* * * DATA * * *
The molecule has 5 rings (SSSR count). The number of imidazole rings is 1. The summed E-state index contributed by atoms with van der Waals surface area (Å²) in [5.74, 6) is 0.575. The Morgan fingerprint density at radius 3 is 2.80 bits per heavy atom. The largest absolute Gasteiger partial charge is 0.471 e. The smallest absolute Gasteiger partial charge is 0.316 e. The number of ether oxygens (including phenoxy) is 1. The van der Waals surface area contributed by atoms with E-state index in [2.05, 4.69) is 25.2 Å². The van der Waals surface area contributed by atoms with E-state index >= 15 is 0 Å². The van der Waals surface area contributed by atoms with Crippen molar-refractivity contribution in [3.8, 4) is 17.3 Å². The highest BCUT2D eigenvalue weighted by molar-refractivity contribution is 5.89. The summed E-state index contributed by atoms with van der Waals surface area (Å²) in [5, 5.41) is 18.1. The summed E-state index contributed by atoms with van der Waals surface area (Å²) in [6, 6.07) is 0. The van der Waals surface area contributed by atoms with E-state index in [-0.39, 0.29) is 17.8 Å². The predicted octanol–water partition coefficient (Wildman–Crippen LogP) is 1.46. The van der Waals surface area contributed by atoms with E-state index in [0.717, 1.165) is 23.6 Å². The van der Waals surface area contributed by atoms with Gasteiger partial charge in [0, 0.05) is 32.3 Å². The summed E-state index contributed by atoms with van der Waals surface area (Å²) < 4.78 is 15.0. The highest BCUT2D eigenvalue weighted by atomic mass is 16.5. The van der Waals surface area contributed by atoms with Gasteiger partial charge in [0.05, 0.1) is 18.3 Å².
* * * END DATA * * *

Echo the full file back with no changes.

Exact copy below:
The molecule has 5 rings (SSSR count). The number of imidazole rings is 1. The summed E-state index contributed by atoms with van der Waals surface area (Å²) in [5.74, 6) is 0.575. The Morgan fingerprint density at radius 3 is 2.80 bits per heavy atom. The largest absolute Gasteiger partial charge is 0.471 e. The smallest absolute Gasteiger partial charge is 0.316 e. The number of ether oxygens (including phenoxy) is 1. The van der Waals surface area contributed by atoms with E-state index in [2.05, 4.69) is 25.2 Å². The van der Waals surface area contributed by atoms with E-state index >= 15 is 0 Å². The van der Waals surface area contributed by atoms with Crippen molar-refractivity contribution in [3.8, 4) is 17.3 Å². The highest BCUT2D eigenvalue weighted by molar-refractivity contribution is 5.89. The summed E-state index contributed by atoms with van der Waals surface area (Å²) in [5, 5.41) is 18.1. The summed E-state index contributed by atoms with van der Waals surface area (Å²) in [6, 6.07) is 0. The van der Waals surface area contributed by atoms with E-state index in [-0.39, 0.29) is 17.8 Å². The predicted octanol–water partition coefficient (Wildman–Crippen LogP) is 1.46. The van der Waals surface area contributed by atoms with E-state index in [0.717, 1.165) is 23.6 Å². The van der Waals surface area contributed by atoms with Gasteiger partial charge in [0, 0.05) is 32.3 Å². The summed E-state index contributed by atoms with van der Waals surface area (Å²) < 4.78 is 15.0. The highest BCUT2D eigenvalue weighted by atomic mass is 16.5. The van der Waals surface area contributed by atoms with Gasteiger partial charge in [0.05, 0.1) is 18.3 Å².